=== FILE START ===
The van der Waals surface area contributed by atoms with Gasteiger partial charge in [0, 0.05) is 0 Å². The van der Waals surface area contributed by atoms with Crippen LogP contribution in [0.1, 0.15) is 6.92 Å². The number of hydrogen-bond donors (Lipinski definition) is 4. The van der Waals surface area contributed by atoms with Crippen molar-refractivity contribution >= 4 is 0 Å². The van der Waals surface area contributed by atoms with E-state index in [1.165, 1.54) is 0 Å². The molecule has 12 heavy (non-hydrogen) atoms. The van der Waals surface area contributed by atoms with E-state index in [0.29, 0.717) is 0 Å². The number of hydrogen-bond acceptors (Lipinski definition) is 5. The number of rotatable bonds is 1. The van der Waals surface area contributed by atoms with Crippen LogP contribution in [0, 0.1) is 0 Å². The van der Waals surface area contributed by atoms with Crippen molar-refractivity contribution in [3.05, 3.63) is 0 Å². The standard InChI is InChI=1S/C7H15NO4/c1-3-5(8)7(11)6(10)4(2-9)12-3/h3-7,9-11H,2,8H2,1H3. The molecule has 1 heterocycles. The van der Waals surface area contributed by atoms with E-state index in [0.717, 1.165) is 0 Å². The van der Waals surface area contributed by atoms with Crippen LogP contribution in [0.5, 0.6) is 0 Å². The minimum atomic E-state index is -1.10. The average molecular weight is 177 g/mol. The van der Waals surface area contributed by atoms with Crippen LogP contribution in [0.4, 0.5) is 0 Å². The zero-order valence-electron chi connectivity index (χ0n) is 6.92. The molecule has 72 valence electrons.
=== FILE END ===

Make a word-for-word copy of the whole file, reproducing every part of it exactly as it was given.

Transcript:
The van der Waals surface area contributed by atoms with Gasteiger partial charge in [0, 0.05) is 0 Å². The van der Waals surface area contributed by atoms with Crippen LogP contribution in [0.1, 0.15) is 6.92 Å². The number of hydrogen-bond donors (Lipinski definition) is 4. The van der Waals surface area contributed by atoms with Crippen molar-refractivity contribution >= 4 is 0 Å². The van der Waals surface area contributed by atoms with E-state index in [1.165, 1.54) is 0 Å². The molecule has 12 heavy (non-hydrogen) atoms. The van der Waals surface area contributed by atoms with E-state index in [0.29, 0.717) is 0 Å². The number of hydrogen-bond acceptors (Lipinski definition) is 5. The number of rotatable bonds is 1. The van der Waals surface area contributed by atoms with Crippen LogP contribution in [0, 0.1) is 0 Å². The van der Waals surface area contributed by atoms with Crippen molar-refractivity contribution in [3.05, 3.63) is 0 Å². The standard InChI is InChI=1S/C7H15NO4/c1-3-5(8)7(11)6(10)4(2-9)12-3/h3-7,9-11H,2,8H2,1H3. The molecule has 1 heterocycles. The van der Waals surface area contributed by atoms with E-state index in [0.717, 1.165) is 0 Å². The van der Waals surface area contributed by atoms with Crippen LogP contribution in [0.5, 0.6) is 0 Å². The minimum atomic E-state index is -1.10. The average molecular weight is 177 g/mol. The van der Waals surface area contributed by atoms with Crippen LogP contribution in [0.4, 0.5) is 0 Å². The zero-order valence-electron chi connectivity index (χ0n) is 6.92. The molecule has 72 valence electrons.